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Set It Up

Review


Netflix; 105 minutes

Director: Claire Scanlon


Written by on June 22, 2018 




The romantic comedy is dead. Long live the romantic comedy. There is a speed to the dialogue and action in Set It Up, directed by Claire Scanlon, that speaks to its overall success. From minute one this thing moves, establishing what it needs to quickly and moving right along to the cute stuff. Harper (Zoey Deutch) is an assistant for Kirsten Stevens (Lucy Liu), a cutthroat sportswriter now running a high-profile website, in the same building that Charlie (Glen Powell) works for Rick Otis (Taye Diggs), a financial whiz with a pronounced temper and impending divorce.

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Once the two underlings meet, they devise a plan to get their two workaholic bosses together so they will regain some freedom in their lives. This is the kind of high-concept concept that fueled most of the studio rom-coms in the 90s, igniting the careers of people named Julia, Sandra and, yes, Taye! Smartly, writer Katie Silberman doesn’t linger on the minutiae of the plan/s, instead honing in on the in-between moments between its leads. Deutch and Powell pop with a charming cinematic symmetry, while Diggs and Liu make the very most of their (not-so) over-the-top characters. Watching these two vets chew up the screen makes one long for the movie star careers they should’ve had.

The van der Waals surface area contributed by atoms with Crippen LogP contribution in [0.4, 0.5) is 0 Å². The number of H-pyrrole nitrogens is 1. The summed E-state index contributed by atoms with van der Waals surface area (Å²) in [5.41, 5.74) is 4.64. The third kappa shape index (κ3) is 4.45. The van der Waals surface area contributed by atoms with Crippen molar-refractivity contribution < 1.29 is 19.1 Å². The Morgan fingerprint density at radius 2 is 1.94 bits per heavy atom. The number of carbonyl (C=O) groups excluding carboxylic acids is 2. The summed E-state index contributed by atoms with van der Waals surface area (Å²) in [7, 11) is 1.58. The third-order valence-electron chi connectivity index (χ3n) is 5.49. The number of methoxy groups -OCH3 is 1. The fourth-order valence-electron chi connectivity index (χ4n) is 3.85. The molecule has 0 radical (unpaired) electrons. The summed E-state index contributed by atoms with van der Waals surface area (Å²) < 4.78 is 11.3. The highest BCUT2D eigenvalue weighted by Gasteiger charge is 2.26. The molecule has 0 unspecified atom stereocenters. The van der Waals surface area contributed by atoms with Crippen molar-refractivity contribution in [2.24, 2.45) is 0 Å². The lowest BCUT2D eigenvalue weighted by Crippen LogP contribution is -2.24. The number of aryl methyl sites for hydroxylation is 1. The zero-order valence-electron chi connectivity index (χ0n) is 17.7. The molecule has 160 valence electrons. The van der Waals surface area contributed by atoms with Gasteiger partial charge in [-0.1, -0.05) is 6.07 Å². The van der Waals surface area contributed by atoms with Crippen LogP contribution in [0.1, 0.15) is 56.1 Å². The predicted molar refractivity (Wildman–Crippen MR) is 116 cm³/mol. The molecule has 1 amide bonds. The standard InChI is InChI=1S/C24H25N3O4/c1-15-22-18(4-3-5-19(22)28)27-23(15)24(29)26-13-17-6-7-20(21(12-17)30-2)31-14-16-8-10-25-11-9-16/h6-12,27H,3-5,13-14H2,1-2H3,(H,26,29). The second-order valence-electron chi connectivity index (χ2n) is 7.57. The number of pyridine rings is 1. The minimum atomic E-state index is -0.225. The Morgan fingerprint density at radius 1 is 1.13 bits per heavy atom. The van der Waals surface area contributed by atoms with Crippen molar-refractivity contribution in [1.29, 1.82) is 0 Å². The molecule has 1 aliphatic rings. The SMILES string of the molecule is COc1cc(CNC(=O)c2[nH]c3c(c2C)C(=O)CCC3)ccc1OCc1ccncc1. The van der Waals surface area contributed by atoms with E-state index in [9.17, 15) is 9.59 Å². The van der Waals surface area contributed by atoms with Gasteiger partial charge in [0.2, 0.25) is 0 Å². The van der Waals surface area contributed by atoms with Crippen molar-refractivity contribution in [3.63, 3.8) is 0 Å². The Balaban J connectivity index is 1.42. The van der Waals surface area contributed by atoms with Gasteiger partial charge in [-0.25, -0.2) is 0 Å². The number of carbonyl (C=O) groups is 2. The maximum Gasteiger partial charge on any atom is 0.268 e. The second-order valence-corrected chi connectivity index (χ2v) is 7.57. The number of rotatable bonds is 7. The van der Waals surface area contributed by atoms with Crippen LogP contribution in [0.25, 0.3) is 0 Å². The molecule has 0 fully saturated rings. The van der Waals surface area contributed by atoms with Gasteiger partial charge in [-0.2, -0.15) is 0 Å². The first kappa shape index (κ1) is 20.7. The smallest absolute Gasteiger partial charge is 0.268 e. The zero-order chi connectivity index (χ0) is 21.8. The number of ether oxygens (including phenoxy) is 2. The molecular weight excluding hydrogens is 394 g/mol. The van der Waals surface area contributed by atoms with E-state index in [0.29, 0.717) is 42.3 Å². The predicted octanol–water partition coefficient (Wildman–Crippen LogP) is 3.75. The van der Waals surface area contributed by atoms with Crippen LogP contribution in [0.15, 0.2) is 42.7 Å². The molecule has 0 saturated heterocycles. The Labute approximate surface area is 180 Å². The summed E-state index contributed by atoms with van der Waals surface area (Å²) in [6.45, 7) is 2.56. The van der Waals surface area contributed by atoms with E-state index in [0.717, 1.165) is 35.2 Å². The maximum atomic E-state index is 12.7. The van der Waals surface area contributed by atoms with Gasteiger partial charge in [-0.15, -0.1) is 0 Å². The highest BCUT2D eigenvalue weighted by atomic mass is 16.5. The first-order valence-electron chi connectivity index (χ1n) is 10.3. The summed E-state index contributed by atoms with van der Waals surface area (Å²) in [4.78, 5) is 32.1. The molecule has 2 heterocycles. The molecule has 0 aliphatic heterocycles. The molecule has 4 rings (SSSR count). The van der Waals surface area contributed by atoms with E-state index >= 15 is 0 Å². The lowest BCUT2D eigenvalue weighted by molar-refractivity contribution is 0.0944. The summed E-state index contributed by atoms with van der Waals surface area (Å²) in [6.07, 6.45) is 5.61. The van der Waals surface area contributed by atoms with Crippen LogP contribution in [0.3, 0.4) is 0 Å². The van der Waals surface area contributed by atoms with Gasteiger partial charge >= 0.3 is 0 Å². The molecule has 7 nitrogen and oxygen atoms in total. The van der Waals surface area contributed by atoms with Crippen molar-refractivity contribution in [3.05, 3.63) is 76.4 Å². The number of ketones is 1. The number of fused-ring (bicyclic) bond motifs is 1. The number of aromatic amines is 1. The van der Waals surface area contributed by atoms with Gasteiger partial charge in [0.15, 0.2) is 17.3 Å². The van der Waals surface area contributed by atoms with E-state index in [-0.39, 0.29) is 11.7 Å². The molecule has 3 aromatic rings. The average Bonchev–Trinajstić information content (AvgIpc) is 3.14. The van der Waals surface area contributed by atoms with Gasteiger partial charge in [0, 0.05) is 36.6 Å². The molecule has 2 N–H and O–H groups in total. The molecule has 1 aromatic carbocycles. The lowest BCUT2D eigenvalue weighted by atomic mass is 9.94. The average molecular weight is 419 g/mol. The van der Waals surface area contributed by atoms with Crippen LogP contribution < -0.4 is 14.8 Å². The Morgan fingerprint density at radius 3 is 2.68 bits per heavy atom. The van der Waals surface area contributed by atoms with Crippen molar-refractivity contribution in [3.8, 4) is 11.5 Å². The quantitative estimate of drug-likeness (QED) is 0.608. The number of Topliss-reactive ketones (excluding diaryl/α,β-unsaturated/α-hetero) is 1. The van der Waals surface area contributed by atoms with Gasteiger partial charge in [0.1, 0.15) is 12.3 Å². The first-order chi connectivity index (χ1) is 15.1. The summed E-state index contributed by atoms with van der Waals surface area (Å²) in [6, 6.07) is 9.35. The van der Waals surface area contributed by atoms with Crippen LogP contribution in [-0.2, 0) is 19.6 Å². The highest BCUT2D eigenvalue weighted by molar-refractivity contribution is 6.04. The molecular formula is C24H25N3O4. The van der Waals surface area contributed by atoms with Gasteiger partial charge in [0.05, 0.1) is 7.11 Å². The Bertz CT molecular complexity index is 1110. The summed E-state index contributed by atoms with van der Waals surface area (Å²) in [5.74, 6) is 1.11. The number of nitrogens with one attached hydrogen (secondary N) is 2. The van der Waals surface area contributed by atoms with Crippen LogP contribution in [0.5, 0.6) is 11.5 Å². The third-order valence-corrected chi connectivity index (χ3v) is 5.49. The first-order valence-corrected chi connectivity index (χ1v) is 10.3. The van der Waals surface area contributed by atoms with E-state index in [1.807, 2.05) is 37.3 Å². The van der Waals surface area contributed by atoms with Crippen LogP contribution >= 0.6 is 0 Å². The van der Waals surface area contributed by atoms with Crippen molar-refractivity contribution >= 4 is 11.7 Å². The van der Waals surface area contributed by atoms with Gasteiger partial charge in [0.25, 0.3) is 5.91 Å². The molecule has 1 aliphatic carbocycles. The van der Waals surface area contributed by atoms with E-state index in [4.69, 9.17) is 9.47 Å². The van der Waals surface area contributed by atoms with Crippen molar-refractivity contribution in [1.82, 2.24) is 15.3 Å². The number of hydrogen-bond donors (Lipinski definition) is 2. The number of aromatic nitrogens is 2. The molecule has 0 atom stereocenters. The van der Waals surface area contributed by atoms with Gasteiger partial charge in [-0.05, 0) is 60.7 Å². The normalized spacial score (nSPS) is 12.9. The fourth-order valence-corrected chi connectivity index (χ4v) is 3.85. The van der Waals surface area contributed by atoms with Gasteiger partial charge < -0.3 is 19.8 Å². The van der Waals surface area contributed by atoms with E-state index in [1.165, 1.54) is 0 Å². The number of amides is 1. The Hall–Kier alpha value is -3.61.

Deutch has been flirting with A-list status ever since she stole a couple of scenes in Richard Linklater’s Everybody Wants Some!! (which also starred Powell). Since then, she’s lead an underrated YA picture (Before I Fall) and played expertly against Bryan Cranston and James Franco in Why Him?. This is her romantic comedy and she knows it. Powell, thankfully, concedes and reacts off of Deutch nicely. What’s achieved in their on-screen relationship is easier said than done: we want these two people to fall in love. We want it badly.

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Titus Burgess, Pete Davidson, and Jon Rudnitsky all show up in support, grabbing a laugh or two a piece. And while New York City serves as the setting here, Scanlon does well in keeping the action primarily in offices and apartments. The economy of each scene maintains focus on our four MVPs and their making the very the most of a very good script. Set It Up, from its title on down, is a fresh mixture of a reliable formula.

Set It Up is now on Netflix.


B+







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